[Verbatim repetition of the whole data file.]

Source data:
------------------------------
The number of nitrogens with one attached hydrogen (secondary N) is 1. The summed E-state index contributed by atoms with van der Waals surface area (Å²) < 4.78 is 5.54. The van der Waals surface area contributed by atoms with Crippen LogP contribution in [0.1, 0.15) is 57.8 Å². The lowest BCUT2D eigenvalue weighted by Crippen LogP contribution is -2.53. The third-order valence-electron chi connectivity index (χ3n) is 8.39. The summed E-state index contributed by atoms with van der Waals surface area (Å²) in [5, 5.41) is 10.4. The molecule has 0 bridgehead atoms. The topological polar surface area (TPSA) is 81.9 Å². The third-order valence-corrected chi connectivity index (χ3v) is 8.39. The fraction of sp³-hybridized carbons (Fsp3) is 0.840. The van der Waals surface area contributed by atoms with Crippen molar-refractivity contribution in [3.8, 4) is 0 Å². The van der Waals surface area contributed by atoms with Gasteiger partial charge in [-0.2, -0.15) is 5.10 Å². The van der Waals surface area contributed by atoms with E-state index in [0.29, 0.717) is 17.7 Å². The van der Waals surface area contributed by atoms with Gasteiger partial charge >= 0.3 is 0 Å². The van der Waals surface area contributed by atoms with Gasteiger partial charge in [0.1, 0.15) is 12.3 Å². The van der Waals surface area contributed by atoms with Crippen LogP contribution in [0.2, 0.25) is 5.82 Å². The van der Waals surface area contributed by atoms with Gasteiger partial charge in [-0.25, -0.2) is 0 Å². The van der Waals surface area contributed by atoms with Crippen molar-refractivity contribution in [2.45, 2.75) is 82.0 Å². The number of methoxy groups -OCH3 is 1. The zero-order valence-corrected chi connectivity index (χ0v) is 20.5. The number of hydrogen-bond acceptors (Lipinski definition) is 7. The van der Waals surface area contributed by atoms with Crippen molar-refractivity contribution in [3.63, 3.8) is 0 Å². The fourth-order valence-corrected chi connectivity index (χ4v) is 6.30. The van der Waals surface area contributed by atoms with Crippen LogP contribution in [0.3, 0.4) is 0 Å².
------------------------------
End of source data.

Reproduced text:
The number of nitrogens with one attached hydrogen (secondary N) is 1. The summed E-state index contributed by atoms with van der Waals surface area (Å²) < 4.78 is 5.54. The van der Waals surface area contributed by atoms with Crippen LogP contribution in [0.1, 0.15) is 57.8 Å². The lowest BCUT2D eigenvalue weighted by Crippen LogP contribution is -2.53. The third-order valence-electron chi connectivity index (χ3n) is 8.39. The summed E-state index contributed by atoms with van der Waals surface area (Å²) in [5, 5.41) is 10.4. The molecule has 0 bridgehead atoms. The topological polar surface area (TPSA) is 81.9 Å². The third-order valence-corrected chi connectivity index (χ3v) is 8.39. The fraction of sp³-hybridized carbons (Fsp3) is 0.840. The van der Waals surface area contributed by atoms with Crippen molar-refractivity contribution in [3.8, 4) is 0 Å². The van der Waals surface area contributed by atoms with Gasteiger partial charge in [-0.2, -0.15) is 5.10 Å². The van der Waals surface area contributed by atoms with E-state index in [0.29, 0.717) is 17.7 Å². The van der Waals surface area contributed by atoms with Gasteiger partial charge >= 0.3 is 0 Å². The van der Waals surface area contributed by atoms with Gasteiger partial charge in [0.1, 0.15) is 12.3 Å². The van der Waals surface area contributed by atoms with Crippen LogP contribution in [0.2, 0.25) is 5.82 Å². The van der Waals surface area contributed by atoms with Gasteiger partial charge in [-0.25, -0.2) is 0 Å². The van der Waals surface area contributed by atoms with Crippen molar-refractivity contribution in [2.45, 2.75) is 82.0 Å². The number of methoxy groups -OCH3 is 1. The zero-order valence-corrected chi connectivity index (χ0v) is 20.5. The number of hydrogen-bond acceptors (Lipinski definition) is 7. The van der Waals surface area contributed by atoms with Crippen molar-refractivity contribution in [3.63, 3.8) is 0 Å². The fourth-order valence-corrected chi connectivity index (χ4v) is 6.30. The van der Waals surface area contributed by atoms with Crippen LogP contribution in [0.3, 0.4) is 0 Å².